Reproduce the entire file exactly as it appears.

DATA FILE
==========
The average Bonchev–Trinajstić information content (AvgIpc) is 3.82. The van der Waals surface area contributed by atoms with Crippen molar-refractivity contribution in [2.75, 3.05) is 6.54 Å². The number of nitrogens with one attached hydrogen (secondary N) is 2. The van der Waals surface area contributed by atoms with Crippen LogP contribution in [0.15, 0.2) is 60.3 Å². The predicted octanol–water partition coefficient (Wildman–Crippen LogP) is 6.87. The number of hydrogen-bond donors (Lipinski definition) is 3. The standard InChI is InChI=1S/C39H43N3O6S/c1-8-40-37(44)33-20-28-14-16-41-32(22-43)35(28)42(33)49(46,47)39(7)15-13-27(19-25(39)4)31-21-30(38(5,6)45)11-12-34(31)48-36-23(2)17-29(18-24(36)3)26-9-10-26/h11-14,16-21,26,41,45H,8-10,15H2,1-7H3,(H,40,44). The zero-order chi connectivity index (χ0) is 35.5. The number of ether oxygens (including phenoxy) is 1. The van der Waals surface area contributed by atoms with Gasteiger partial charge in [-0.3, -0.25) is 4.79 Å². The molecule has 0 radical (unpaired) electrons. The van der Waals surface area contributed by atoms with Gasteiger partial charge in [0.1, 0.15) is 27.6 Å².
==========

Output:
The average Bonchev–Trinajstić information content (AvgIpc) is 3.82. The van der Waals surface area contributed by atoms with Crippen molar-refractivity contribution in [2.75, 3.05) is 6.54 Å². The number of nitrogens with one attached hydrogen (secondary N) is 2. The van der Waals surface area contributed by atoms with Crippen LogP contribution in [0.15, 0.2) is 60.3 Å². The predicted octanol–water partition coefficient (Wildman–Crippen LogP) is 6.87. The number of hydrogen-bond donors (Lipinski definition) is 3. The standard InChI is InChI=1S/C39H43N3O6S/c1-8-40-37(44)33-20-28-14-16-41-32(22-43)35(28)42(33)49(46,47)39(7)15-13-27(19-25(39)4)31-21-30(38(5,6)45)11-12-34(31)48-36-23(2)17-29(18-24(36)3)26-9-10-26/h11-14,16-21,26,41,45H,8-10,15H2,1-7H3,(H,40,44). The zero-order chi connectivity index (χ0) is 35.5. The number of ether oxygens (including phenoxy) is 1. The van der Waals surface area contributed by atoms with Gasteiger partial charge in [-0.3, -0.25) is 4.79 Å². The molecule has 0 radical (unpaired) electrons. The van der Waals surface area contributed by atoms with Gasteiger partial charge in [0.1, 0.15) is 27.6 Å².